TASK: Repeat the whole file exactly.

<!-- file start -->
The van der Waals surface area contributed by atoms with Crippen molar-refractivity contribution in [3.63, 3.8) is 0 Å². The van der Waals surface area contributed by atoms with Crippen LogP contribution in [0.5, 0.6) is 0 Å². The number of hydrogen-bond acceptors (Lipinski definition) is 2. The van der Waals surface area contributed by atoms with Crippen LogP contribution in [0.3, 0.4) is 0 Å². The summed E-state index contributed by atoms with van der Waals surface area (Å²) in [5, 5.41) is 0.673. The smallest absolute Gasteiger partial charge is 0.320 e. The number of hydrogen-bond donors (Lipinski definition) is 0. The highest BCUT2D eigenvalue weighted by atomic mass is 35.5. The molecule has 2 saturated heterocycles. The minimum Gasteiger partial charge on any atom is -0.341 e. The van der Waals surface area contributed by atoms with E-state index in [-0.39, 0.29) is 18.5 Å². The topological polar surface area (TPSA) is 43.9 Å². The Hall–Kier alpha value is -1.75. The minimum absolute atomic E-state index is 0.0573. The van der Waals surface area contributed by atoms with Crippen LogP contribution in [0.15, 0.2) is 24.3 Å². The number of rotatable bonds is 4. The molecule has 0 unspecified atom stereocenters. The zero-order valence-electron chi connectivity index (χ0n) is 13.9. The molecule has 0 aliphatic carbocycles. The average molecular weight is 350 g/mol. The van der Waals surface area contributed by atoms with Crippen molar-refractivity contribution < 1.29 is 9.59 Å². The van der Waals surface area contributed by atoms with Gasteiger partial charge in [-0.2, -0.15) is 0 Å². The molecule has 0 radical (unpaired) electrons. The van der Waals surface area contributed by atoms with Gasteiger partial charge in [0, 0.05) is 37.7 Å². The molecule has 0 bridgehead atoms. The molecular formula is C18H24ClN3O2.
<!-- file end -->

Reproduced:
The van der Waals surface area contributed by atoms with Crippen molar-refractivity contribution in [3.63, 3.8) is 0 Å². The van der Waals surface area contributed by atoms with Crippen LogP contribution in [0.5, 0.6) is 0 Å². The number of hydrogen-bond acceptors (Lipinski definition) is 2. The van der Waals surface area contributed by atoms with Crippen LogP contribution in [0.3, 0.4) is 0 Å². The summed E-state index contributed by atoms with van der Waals surface area (Å²) in [5, 5.41) is 0.673. The smallest absolute Gasteiger partial charge is 0.320 e. The number of hydrogen-bond donors (Lipinski definition) is 0. The highest BCUT2D eigenvalue weighted by atomic mass is 35.5. The molecule has 2 saturated heterocycles. The minimum Gasteiger partial charge on any atom is -0.341 e. The van der Waals surface area contributed by atoms with E-state index in [-0.39, 0.29) is 18.5 Å². The topological polar surface area (TPSA) is 43.9 Å². The Hall–Kier alpha value is -1.75. The minimum absolute atomic E-state index is 0.0573. The van der Waals surface area contributed by atoms with Crippen LogP contribution in [0.15, 0.2) is 24.3 Å². The number of rotatable bonds is 4. The molecule has 0 unspecified atom stereocenters. The zero-order valence-electron chi connectivity index (χ0n) is 13.9. The molecule has 0 aliphatic carbocycles. The average molecular weight is 350 g/mol. The van der Waals surface area contributed by atoms with Crippen molar-refractivity contribution < 1.29 is 9.59 Å². The van der Waals surface area contributed by atoms with Gasteiger partial charge in [-0.2, -0.15) is 0 Å². The molecule has 0 radical (unpaired) electrons. The van der Waals surface area contributed by atoms with Gasteiger partial charge in [0, 0.05) is 37.7 Å². The molecule has 0 bridgehead atoms. The molecular formula is C18H24ClN3O2.